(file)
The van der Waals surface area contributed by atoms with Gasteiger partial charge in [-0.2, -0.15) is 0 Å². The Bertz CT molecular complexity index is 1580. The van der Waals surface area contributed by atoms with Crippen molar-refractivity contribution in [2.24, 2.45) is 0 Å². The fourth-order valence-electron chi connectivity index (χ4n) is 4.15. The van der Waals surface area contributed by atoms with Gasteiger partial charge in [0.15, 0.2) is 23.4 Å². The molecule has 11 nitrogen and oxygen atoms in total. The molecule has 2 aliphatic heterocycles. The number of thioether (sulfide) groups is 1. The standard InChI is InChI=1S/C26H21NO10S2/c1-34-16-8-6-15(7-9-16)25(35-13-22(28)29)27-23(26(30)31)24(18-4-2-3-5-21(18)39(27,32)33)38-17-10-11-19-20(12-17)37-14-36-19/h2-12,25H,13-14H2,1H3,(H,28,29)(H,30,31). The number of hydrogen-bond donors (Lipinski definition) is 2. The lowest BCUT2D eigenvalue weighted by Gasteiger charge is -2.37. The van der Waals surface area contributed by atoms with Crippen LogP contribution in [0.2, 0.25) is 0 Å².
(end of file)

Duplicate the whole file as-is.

The van der Waals surface area contributed by atoms with Gasteiger partial charge in [-0.2, -0.15) is 0 Å². The Bertz CT molecular complexity index is 1580. The van der Waals surface area contributed by atoms with Crippen molar-refractivity contribution in [2.24, 2.45) is 0 Å². The fourth-order valence-electron chi connectivity index (χ4n) is 4.15. The van der Waals surface area contributed by atoms with Gasteiger partial charge in [0.15, 0.2) is 23.4 Å². The molecule has 11 nitrogen and oxygen atoms in total. The molecule has 2 aliphatic heterocycles. The number of thioether (sulfide) groups is 1. The standard InChI is InChI=1S/C26H21NO10S2/c1-34-16-8-6-15(7-9-16)25(35-13-22(28)29)27-23(26(30)31)24(18-4-2-3-5-21(18)39(27,32)33)38-17-10-11-19-20(12-17)37-14-36-19/h2-12,25H,13-14H2,1H3,(H,28,29)(H,30,31). The number of hydrogen-bond donors (Lipinski definition) is 2. The lowest BCUT2D eigenvalue weighted by Gasteiger charge is -2.37. The van der Waals surface area contributed by atoms with Crippen LogP contribution in [0.2, 0.25) is 0 Å².